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Ken Shamrock – a household name, but perhaps for different reasons, depending on who you ask.
Shamrock is considered by some to be “The Godfather” of MMA, as he was the first ever UFC Superfight Champion (later renamed the Heavyweight Championship), the first ever inductee into the UFC Hall Of Fame and a multiple time headliner of MMA shows worldwide.
He would earn the moniker “World’s Most Dangerous Man,” as in his prime, there was arguably no better fighter than Shamrock.
Ken Shamrock leaves MMA, joins the WWE
Shamrock decided to move on from UFC and attack the professional wrestling world in 1997. He stated that he was burnt out on fighting and had a need to support his family.
He would make an immediate impact when serving as the guest referee for WWE’s WrestleMania 13 for the historic “I Quit” match between Bret Hart and “Stone Cold” Steve Austin.
This match was made famous due to its extreme violence and critical “double turn” that took place at the match’s conclusion. However, Shamrock was established at the end of that match as well, when he took down Bret Hart which resulted in a roar from the rabid Chicago crowd that night. This act helped to establish Shamrock with the WWE crowd.
For all intents and purposes, Ken Shamrock was Brock Lesnar before Brock was Brock Lesnar. He was a legitimate and intense shoot fighter that brought an aura and realism to WWE that had not been seen before.
Shamrock began his career very strongly as a fervent face that could “snap” at the drop of hat. He had very entertaining feuds with the likes of DX, The Rock, and Owen Hart (among others) and was the winner of the 1998 King of the Ring tournament.
Ken Shamrock’s Heel Turn
This was around the time that I believe that WWE dropped the ball with Ken. He was at the peak of his popularity and it seemed WWE was behind him, giving him a slow and steady type of push – as to not feel forced.
But then, shortly after an entertaining Summerslam 1998 “Lion’s Den Match” against Owen Hart, they seemingly pulled the rug from underneath Shamrock. WWE turned him heel and placed him in a stable – The Corporation, effectively stalling all of his momentum.
Ken was cut from the same kind of cloth that made The Rock and Austin such huge stars during that era, in that he was a popular anti-hero type of persona. He was more of a loner type, but once they placed him into a stable, he just got lost in the shuffle and never really recovered.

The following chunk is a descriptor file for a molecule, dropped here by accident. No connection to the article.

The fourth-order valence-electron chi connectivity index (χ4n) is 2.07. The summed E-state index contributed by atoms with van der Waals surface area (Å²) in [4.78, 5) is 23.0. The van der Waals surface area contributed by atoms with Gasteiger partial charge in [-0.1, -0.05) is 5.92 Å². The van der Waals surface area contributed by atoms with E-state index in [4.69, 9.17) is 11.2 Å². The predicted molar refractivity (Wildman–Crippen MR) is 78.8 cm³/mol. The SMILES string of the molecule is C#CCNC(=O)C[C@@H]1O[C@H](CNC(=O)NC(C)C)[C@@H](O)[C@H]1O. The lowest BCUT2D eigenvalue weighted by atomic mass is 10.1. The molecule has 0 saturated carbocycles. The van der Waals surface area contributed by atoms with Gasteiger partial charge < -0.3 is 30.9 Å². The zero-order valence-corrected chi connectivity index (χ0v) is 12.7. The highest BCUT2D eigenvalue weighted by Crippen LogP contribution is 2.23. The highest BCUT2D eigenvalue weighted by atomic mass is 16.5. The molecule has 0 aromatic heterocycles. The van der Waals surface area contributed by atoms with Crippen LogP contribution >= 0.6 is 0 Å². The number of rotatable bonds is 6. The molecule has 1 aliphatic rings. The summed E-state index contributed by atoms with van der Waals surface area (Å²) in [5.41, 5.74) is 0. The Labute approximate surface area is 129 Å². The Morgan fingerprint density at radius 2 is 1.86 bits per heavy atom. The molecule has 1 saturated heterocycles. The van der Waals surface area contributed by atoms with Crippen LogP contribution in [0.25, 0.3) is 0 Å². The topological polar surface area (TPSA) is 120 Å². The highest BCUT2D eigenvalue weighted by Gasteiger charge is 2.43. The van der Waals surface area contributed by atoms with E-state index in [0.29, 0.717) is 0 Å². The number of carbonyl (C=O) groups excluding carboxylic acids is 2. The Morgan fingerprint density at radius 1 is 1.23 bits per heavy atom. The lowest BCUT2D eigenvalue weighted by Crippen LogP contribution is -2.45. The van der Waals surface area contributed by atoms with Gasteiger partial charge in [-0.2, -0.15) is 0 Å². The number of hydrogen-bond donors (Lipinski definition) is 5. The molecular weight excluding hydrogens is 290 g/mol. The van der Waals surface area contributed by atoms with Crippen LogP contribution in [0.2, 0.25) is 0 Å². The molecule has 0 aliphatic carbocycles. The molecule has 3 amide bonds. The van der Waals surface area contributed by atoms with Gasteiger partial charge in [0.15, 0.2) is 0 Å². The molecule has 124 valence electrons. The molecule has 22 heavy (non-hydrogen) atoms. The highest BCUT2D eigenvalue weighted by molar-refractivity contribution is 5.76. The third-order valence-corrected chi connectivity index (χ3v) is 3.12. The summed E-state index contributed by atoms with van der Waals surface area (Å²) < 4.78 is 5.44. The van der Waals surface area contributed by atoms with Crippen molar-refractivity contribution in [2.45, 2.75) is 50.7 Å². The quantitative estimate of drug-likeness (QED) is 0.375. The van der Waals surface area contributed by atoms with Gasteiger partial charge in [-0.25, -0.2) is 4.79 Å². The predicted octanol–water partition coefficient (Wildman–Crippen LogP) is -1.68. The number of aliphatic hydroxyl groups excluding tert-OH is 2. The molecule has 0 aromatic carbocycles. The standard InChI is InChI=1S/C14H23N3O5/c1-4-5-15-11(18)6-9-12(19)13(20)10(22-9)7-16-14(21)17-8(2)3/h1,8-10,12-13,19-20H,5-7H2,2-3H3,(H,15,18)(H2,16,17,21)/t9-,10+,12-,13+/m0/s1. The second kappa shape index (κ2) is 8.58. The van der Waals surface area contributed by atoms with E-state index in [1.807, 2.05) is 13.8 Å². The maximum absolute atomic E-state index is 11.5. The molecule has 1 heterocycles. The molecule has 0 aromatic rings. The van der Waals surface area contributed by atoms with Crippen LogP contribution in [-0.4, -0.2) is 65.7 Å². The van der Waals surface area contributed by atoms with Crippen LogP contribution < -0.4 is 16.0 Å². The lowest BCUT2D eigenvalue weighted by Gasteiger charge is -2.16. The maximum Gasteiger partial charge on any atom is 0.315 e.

It was during his heel run, however, that he would win the only two championships of his career in WWE, acquiring both the Intercontinental Title and one half of The Tag Team Championships with Big Boss Man. Neither run felt impactful.
For most of 1999 he floated around the mid-card without ever taking part in anything significant. He had a strange storyline involving kayfabe sister Ryan Shamrock and Val Venis that never really took off.
Towards the end of 1999 it appeared that there was an interesting storyline in the works with Chris Jericho who had just debuted, but an unfortunate injury would sideline Shamrock putting an end to that, and effectively ending Shamrock’s WWE career.
Departure from WWE
After leaving WWE, Shamrock would go on to mixed success. He is credited as being the first ever TNA Heavyweight Champion and he has been part of some successful MMA broadcasts as far as PPV buy rates are concerned.
However, most people accuse Shamrock of holding on for too long when it comes to his MMA career – as he has been largely ineffective for years, but continues to fight.
When it comes to his wrestling career, though, it was a brief, yet impactful run. Could he have been a top tier guy in WWE? The crowded scene at that time certainly didn’t help…
Guys like HHH, The Rock, Austin, Foley, and ‘Taker were all making their mark on the business at that time. So, it’s possible that Shamrock just fell through the cracks due to the immense amount of talent that was present.
All I know is even to this day when I watch some of Shamrock’s old footage, it’s impossible to not get pumped when that guitar riff would hit, signaling the entrance of “The Most Dangerous Man.”